Will the NHS collapse under the strain of returning British expats?

Published:  16 Oct at 6 PM
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What will happen to the NHS should British retirees in Europe return to the UK?

The worst scenario for a huge number of British expats living in retirement in Europe is the chance of losing their rights to healthcare due to Brexit. Should this happen, their only alternative would be a reluctant repatriation to the UK, thus putting a massive strain on the already stretched NHS. Recent estimates of the cost of servicing an influx of former expats come out at around half a billion sterling.

The actual cost could be even higher than this scary estimate, should the NHS be forced to pay out to replace EU expat staff leaving the UK either voluntarily or as a result of a reduction in the number of immigrants allowed. Also affecting the NHS’s bottom line financially would be a rise in the cost of medicines, again due to the Brexit effect. A report by the respected Nuffield Trust contains calculations referring to the staffing of their care homes and home-care agencies, projecting a staff shortage of 70,000 should the British government halt the migration to Britain of skilled workers.

Suggestions that savings made by not having to pay EU membership dues could cover the extra costs of staffing the NHS and its associated services can’t be predicted and, should the maths be inaccurate, could result in even more pressure on already stretched NHS services. Some 190,000 pensioners are estimated to be living in EU member states, receiving their healthcare under a reciprocal agreement but, should the majority be forced to return to the UK, the influx could cost the NHS 100 million pounds – twice the total that’s reimbursed to European countries by the government for medical care.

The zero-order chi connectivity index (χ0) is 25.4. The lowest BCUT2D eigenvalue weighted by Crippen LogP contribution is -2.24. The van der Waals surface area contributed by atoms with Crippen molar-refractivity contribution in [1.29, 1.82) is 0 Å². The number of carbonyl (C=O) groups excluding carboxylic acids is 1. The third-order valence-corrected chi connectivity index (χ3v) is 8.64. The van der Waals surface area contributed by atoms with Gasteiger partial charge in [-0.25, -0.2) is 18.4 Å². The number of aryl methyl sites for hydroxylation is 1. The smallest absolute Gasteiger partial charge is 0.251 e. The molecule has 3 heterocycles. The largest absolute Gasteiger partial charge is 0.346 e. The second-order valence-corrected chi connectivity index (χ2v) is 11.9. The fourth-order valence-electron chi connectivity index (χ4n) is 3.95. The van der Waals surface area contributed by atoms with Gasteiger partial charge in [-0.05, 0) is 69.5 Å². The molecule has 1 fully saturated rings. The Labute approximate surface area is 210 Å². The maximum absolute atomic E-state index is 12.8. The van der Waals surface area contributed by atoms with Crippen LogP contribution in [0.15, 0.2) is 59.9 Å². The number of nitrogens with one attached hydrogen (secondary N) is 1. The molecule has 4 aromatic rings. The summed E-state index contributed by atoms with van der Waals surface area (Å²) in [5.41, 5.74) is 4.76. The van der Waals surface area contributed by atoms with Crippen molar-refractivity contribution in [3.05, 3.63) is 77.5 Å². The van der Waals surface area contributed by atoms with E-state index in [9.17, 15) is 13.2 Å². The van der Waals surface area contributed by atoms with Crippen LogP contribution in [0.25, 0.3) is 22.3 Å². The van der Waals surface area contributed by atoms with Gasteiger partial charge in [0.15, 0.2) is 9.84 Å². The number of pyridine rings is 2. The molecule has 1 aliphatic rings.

Practically speaking, almost one thousand extra fully-staffed beds would need to be provided by UK hospitals, something which can’t be done at present due to the already crucial shortage of qualified and fully-trained staff. Another issue is the UK’s access to its present wide supply of medicines via the EUs licensing system, with no guarantees prices won’t treble post-Brexit. Extra costs could run to yet another 100 million or more.

Perhaps the worst threat is the shortfall of expat workers should the UK limit or even scrap the numbers of non-skilled workers allowed to enter the UK. At present, the NHS is dependent on EU expat nurses, due to serious understaffing caused by a lack of and also the cost of UK nurse training facilities. Over the past several years, research has shown one third of newly-qualified nurses employed in British hospitals are expats who trained in the European Economic Area. Concerned organisations are urging the British government to either increase the number of places in the UK’s nurse training courses or allow substantial immigration of fully-trained nursing staff from the EU.
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